This high quality reproduction is a fantastic addition to any collection. Please note this medal comes with the black and white ribbon shown in photos.
The Pour le Mérite, known informally as the Blue Max (German: Blauer Max), was the Kingdom of Prussia's highest order of merit. It was awarded strictly as a recognition of extraordinary personal achievement, rather than as a general marker of social status or a courtesy-honour, although certain restrictions of social class and military rank were applied. The award was given as both a military (1740-1918) and civil (1740-1810, after 1842 as a separate class) honour.
The award was founded in 1740, by Frederick the Great; it was intended primarily as a military honour, but was also sometimes given for civil accomplishments. New awards of the military class ceased with the end of the Prussian monarchy in November 1918.
A separate civil class of the Pour le Mérite, the Pour le mérite für Wissenschaften und Künste, was created in 1842 to honour accomplishments in the arts and sciences. This version of the order was revived as an independent organization in 1923, and again in 1952, with the President of Germany replacing the King of Prussia as head of the order. This version of the honour is still active.
The order is effectively secular, and membership endures for the remaining lifetime of the inductee, unless renounced or revoked.
No women were admitted to the military class of the Pour le Mérite during the entire time of its existence, however women have been admitted to the civil class of the order since 1929. To date, female honourees remain a small minority of the membership, both in terms of active and historic totals.
The Pour le Mérite was founded in 1740 by King Frederick II of Prussia. It was named in French, which was the leading international language and language of the Prussian royal court of that era. The French name was retained, despite the rising tide of nationalism and increasing hostility between French and Germans during the 19th century, and ironically many of its recipients were honoured for acts performed in wars against France.
Until 1810, the Order was given as both a civilian and a military honor.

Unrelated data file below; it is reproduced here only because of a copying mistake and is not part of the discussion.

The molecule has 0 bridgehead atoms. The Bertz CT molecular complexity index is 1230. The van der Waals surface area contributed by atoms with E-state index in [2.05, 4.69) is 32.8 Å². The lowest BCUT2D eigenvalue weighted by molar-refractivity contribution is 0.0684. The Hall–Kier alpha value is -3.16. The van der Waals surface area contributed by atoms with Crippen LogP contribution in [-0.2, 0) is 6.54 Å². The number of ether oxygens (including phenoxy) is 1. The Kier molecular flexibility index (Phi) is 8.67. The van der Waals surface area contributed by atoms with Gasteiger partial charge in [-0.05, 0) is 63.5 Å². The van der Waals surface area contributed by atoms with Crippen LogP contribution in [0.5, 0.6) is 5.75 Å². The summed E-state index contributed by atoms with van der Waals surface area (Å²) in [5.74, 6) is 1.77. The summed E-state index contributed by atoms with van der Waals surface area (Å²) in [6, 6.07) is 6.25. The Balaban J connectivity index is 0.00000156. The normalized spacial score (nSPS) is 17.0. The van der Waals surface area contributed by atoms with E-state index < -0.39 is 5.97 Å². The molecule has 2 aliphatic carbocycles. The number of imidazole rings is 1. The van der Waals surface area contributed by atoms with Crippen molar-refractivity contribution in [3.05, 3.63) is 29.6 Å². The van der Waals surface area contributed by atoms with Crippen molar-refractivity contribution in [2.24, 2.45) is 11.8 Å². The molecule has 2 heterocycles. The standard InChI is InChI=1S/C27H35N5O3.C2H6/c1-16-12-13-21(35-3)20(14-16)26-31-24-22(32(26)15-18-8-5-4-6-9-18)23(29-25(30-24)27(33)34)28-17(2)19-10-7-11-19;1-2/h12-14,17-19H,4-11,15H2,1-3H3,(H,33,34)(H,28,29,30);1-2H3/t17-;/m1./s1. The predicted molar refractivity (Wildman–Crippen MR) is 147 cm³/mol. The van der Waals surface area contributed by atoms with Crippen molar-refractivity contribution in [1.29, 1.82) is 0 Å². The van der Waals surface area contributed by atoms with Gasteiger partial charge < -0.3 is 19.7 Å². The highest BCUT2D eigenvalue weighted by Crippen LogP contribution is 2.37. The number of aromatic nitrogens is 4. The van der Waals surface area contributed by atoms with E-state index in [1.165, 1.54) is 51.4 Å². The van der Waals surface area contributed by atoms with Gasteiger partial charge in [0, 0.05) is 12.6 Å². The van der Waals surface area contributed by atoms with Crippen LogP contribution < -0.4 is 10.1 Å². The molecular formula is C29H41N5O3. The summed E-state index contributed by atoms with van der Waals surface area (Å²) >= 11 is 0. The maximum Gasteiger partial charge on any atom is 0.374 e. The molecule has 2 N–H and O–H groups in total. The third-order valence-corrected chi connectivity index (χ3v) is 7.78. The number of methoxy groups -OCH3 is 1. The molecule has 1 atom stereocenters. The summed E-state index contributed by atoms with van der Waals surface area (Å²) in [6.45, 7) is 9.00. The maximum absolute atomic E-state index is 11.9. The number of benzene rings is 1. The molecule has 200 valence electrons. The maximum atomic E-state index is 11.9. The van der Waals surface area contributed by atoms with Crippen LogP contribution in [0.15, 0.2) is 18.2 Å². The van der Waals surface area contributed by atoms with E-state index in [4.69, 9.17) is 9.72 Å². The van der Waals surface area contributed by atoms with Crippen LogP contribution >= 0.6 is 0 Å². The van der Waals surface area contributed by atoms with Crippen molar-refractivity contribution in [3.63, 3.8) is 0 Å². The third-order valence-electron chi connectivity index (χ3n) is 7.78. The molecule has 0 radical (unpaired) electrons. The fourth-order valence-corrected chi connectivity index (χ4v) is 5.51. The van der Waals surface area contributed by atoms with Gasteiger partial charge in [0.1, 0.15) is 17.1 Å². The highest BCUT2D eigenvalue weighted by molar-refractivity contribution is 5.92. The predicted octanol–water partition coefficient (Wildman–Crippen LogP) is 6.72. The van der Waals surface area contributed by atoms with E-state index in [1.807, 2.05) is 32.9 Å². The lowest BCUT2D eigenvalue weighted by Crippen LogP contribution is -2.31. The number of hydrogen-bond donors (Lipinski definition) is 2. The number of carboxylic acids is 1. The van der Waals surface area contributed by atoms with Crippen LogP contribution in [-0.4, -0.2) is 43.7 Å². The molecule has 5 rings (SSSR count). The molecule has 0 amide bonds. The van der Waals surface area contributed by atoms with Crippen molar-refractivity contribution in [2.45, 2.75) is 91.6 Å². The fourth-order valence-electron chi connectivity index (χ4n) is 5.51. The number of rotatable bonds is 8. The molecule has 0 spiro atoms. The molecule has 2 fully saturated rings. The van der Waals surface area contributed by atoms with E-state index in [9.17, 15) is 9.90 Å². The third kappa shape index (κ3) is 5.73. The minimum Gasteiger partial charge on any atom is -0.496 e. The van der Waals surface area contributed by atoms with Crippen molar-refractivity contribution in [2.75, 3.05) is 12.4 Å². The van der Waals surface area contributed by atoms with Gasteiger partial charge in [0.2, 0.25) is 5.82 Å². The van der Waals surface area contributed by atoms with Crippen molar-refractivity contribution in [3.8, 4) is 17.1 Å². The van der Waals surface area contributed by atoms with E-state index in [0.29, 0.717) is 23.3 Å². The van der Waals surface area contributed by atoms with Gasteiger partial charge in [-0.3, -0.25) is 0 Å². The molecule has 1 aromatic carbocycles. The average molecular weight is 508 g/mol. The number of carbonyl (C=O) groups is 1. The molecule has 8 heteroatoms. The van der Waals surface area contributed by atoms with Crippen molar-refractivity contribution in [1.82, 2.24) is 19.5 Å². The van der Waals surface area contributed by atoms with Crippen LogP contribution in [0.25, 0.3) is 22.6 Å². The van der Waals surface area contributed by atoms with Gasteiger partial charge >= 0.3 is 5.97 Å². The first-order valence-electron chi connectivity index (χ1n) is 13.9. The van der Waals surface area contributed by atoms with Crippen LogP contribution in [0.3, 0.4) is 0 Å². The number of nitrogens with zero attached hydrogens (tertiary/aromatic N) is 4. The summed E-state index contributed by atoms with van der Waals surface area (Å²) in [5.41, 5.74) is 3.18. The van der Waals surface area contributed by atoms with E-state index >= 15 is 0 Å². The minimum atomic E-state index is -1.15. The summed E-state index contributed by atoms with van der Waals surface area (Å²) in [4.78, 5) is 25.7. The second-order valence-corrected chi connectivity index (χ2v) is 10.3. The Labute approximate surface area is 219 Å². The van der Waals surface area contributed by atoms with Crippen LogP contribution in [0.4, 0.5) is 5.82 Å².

The Pour le Mérite is an "order", in which a person is admitted into membership, and should not be referred to as a "medal" or "decoration".
In January 1810, during the Napoleonic wars, King Frederick William III decreed that the award could be presented only to serving military officers. In March 1813, the king added an additional distinction, a spray of gilt oak leaves attached above the cross. Award of the oak leaves originally indicated extraordinary achievement in battle, and was usually reserved for high-ranking officers.
The original regulations called for the capture or successful defense of a fortification, or victory in a battle. By World War I, the oak leaves often indicated a second or higher award of the Pour le Mérite, though in most cases the recipients were still high-ranking officers (usually distinguished field commanders fitting the criteria above; the few lower ranking recipients of the oak leaves were mainly general staff officers responsible for planning a victorious battle or campaign). In early 1918, it was proposed to award the oak leaves to Germany's top flying ace, Manfred von Richthofen, but he was deemed ineligible under a strict reading of the regulations. Instead, Prussia awarded von Richthofen a slightly less prestigious honor, the Order of the Red Eagle, 3rd Class with Crown and Swords. This was still a high honor, as the 3rd Class was normally awarded to colonels and lieutenant colonels, and von Richthofen's award was one of only two of the 3rd Class with Crown and Swords during World War I.